Sunday, 2 September 2012

Who shot JR?

I was a 70s/early 80s child. And as such I clearly remember how shit the 80s was. From the clothes (hideous), most of the mainstream music (woeful), hairstyles (seriously seriously bad), the entertainment choices (three channels until 1982. Three), food (Findus Crispy Pancakes and luminous gloopy Angel Delight) to the politics, foreign policy and ever present threat of nuclear war and abject poverty (unless you were a rich bastard).

There was nothing glamourous about the decade, and very little to celebrate. Money talked, bullshit walked. People wanted more and more stuff and, in a predominantly white, middle class suburban upbringing like mine, general attitudes were flaccid to say the least.

I didn't really understand most of what I saw and heard on the news but I clearly remember the Falklands, Chernobyl, bombings in Birmingham, Gerry Adams with a constant voiceover, Margaret Thatcher all over the place, plastic Princess Di marrying her prince (even as a six year old I could see that had disaster written all over it), terrible haircuts (flat-tops,rat's tails, mullets and massive, massive perms - and yes I've already mentioned the hair but it's so awful it warrants more emphasis), everything was neon, Ronald Reagan talking about Star Wars on the radio (very confusing to a youngster)...

As a proper child of the 80s, the TV frames a lot of my memories of childhood. Before videos were available and when computer games were confined to a really, really arduous typing adventures like The Hobbit, the TV was our natural friend.

Kids' stuff was a lot weirder than today but pretty good - The Flumps, Rentaghost, Blue Peter, Grange Hill back when real shit happened, Marmalade Atkins...

My memories of proper telly are fuzzier, but there were a lot of really bad American soap operas. If you didn't fancy Dynasty there was Dallas or Falcon Crest or Melrose Place. Hours and hours of massive haired, massive shoulder padded, over made-up old hags cackling and screaming at each other, getting drunk and crying a lot.

And because there were only four channels by the mid-80s TV was an event that it would be almost impossible for youngsters today to comprehend. You know how everyone got really excited because everyone collectively seemed to be watching the Olympics? It was like that all the time. Even if all you were watching was Coronation Street.

The year Dallas ended on a cliffhanger, the question of who shot JR was genuinely on everyone's lips. Even my parents who appeared to only watch things like Dallas in a detached, ironic way - a manner I was careful to quickly cultivate even if I really, really liked something. Dallas was something you didn't like like, but you had to be able to talk knowledgeably - and preferably disparagingly, even at the age of six, about it so as not to lose face in the playground.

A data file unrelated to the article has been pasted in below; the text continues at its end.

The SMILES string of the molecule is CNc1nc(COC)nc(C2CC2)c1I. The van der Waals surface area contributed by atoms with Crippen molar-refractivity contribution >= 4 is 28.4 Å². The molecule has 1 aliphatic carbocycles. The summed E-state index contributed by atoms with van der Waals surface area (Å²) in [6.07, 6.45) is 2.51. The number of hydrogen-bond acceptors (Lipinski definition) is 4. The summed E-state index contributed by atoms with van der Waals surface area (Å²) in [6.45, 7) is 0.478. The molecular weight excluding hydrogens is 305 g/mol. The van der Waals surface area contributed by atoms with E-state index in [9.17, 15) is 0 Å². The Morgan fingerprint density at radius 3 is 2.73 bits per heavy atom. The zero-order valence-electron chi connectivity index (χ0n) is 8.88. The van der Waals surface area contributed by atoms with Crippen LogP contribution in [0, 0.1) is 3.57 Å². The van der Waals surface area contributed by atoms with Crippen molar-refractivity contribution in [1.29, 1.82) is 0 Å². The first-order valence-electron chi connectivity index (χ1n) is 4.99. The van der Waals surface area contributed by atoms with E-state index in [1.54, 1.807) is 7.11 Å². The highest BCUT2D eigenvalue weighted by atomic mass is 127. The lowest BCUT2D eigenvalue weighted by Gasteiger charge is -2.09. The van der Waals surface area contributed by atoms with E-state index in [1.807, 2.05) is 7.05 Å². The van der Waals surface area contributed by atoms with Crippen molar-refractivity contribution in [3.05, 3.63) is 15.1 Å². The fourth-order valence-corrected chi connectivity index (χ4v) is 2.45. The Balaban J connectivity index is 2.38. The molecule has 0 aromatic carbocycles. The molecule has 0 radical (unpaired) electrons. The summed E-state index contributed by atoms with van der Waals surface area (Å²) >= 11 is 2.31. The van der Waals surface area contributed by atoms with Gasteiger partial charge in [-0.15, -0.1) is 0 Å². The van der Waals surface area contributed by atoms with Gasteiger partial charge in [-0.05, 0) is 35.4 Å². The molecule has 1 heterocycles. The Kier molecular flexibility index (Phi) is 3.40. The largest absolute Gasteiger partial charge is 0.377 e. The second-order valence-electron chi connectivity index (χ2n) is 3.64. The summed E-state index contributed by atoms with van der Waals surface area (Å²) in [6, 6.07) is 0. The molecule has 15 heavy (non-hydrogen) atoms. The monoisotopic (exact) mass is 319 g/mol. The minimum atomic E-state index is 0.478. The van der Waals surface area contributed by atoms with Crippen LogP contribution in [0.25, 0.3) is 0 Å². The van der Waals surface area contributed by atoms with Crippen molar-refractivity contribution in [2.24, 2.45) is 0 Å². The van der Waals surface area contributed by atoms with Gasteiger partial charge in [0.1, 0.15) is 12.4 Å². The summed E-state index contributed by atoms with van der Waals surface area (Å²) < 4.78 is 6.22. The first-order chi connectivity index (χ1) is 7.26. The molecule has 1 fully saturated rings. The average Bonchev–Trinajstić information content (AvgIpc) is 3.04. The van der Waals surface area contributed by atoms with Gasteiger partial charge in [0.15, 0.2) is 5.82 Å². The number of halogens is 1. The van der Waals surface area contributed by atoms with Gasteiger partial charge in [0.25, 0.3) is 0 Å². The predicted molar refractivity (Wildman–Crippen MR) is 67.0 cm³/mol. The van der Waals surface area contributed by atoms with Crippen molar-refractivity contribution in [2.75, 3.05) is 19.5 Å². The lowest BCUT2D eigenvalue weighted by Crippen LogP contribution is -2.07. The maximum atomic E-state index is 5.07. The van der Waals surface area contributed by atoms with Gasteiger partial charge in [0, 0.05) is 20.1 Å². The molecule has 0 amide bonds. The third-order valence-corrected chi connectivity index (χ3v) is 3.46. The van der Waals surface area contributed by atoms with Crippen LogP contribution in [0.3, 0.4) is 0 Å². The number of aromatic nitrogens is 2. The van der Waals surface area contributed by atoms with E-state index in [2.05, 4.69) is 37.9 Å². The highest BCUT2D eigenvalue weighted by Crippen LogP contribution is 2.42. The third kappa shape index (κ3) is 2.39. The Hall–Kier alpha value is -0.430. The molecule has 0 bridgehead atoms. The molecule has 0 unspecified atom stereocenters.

But if Dallas was done today it would get lost among the mire of utter shiteous tosswank that passes for 80% of TV. Wouldn't it? We have a gazillion channels showing aeons of terrible series that seem to be churned out endlessly for some reason, presumably to make money for someone somewhere. There are so many awful American soap operas that Dallas would never survive now. Right? RIGHT?

Wrong.

Somewhere along the line it became very 'now' to spend cash on remakes, reboots and re-imaginings. I mean, how many Spiderman reboots does the world need? I mean, REALLY? Ditto Superman, Miami Vice, Total Recall, Blade Runner and all the others that are getting CGId into oblivion.

Which brings me to my point. Kind of. Dallas is back. Someone thought that resurrecting Dallas was a good idea. Luckily (sort of) some of the original cast are still alive and, even more luckily (sort of) most of them haven't worked since it came off the air the first time. It's 2012 and Larry Hagman is still being paid to be JR. There is something very, very wrong with this picture.

What's happening? Total Recall on at the cinema, Dallas on the TV, high tops and asymmetric haircuts everywhere, Tory government systematically destroying the NHS, Republicans likely to be in at the White House before long. I've done all this once already.

We were meant to be on fricking hoverboards by now. If someone told me when I was six that fast-forwarding to 2012 would reveal a world fundamentally, culturally and politically unchanged I would have been, well, quietly disappointed and very middle class about it all.

Much like now.



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